Fight Staph Infections, Inc. 
My battle with a hospital acquired MRSA infection

                              How Patients Prevent Staph Infections In Hospitals

Hello Everyone,

    I hope that 2009 brings good health to everyone in the coming year.

    Well, I told you that I would tell you about my right shoulder surgery. My surgery went well. At least, I didn’t get the return of the dreaded MRSA again. I give myself full credit for my successful surgery outcome. Because I have educated myself on MRSA, I knew what to do and what not to do. When I informed my doctor that I had MRSA previously, he stated that he would have the internal medicine doctor test me for MRSA. My surgeon wanted to make sure it wasn’t active. When I saw the internal medicine doctor, my surgeon had not informed her that I had MRSA in the past. I told the doctor that my surgeon wanted me tested for MRSA. Remember, it is very important for you to let the doctors know what is wrong with you. A week before my surgery I had to see the surgeon for a Preop Examination. My surgeon told me that all my tests had come back negative. I informed my surgeon that I wanted the test for MRSA with a nose swab, and tested prior to being discharged. I guess he thought I meant during preop, so he had his nurse do it before I left his office. I also reminded him to be sure and give me an antibiotic prior to the surgery.

    The day of surgery had finally arrived. I had to take a shower before leaving home, and I applied the antibacterial medicine the nurse had given me before leaving the office. At the time of surgery, I was given the antibiotic that would fight any staph infection that you might get during surgery. The surgery on my right shoulder went well. After surgery, I was taken to my room. This was the first time that I had surgery at Patewood Memorial Hospital. The hospital was aware that I had MRSA prior to this surgery, so this allowed me to be admitted to an isolated room. My isolated room already had everything in it that the nurses needed to treat me. By having equipment in each isolated room, there is less likely a chance the nurse or doctor can spread any staph infection between patients. In an isolated room, the nurses leave their computers at the door. The nurses stand at the door and ask the patients their input questions. The hospital does not want any patient to get MRSA from any equipment. I really think this is an excellent idea for all hospitals to adopt these safety procedures.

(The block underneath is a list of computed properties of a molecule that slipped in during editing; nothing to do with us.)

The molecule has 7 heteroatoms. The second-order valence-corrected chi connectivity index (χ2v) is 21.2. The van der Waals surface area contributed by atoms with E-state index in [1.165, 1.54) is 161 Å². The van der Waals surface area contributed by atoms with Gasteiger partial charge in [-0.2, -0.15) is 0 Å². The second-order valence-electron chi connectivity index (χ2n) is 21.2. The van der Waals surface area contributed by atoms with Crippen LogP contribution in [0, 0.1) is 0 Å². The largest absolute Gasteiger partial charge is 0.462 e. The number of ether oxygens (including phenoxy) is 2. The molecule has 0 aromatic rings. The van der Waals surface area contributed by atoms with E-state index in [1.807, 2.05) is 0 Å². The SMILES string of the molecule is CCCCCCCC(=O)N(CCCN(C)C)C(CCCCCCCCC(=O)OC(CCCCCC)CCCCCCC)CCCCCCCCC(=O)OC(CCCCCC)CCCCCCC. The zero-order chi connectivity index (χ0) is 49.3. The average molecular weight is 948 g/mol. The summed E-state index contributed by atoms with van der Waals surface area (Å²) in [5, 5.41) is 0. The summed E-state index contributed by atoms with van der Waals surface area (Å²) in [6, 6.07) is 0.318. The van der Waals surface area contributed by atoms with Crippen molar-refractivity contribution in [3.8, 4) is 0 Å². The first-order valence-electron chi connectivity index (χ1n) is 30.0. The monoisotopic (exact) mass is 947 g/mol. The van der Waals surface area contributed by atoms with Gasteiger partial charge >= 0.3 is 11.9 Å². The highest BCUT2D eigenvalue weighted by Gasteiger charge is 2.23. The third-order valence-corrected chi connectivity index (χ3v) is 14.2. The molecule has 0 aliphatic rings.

After my surgery, I was given two (2) more treatments of antibiotics to make sure that I would not get an infection. The nurse informed me that in order for the antibiotics to work, I must be given the antibiotics within 24 hours of the surgery. The nurse gave me an IV antibiotic treatment around 4 p.m. and at midnight. On Friday the internal medicine doctor visited my room. The doctor asked me many questions. I noticed that the doctor kept taking her stethoscope out of her coat pocket. The doctor moved it from one hand to another and back to her pocket. When the doctor started to use the stethoscope on me, I immediately asked her to please wash her stethoscope. The doctor quickly told me, “I was going to do that.” Well, this is an example of what I have been saying from the very beginning; you must look out and protect yourself. If I hadn’t caught the doctor and asked her to wash it, I could have caught some type of staph infection from patients that she used her stethoscope on. Word must have gotten around the hospital about this doctor having to clean her stethoscope. I noticed now that every time a doctor came into my room, the doctor was cleaning their stethoscope. It just takes one time, and then all the doctors will remember to clean their stethoscopes. Spreading staph infections in hospitals must stop now! All doctors and nurses must be held accountable for their proper precautions. The rest of my weekend passed without any further incidents.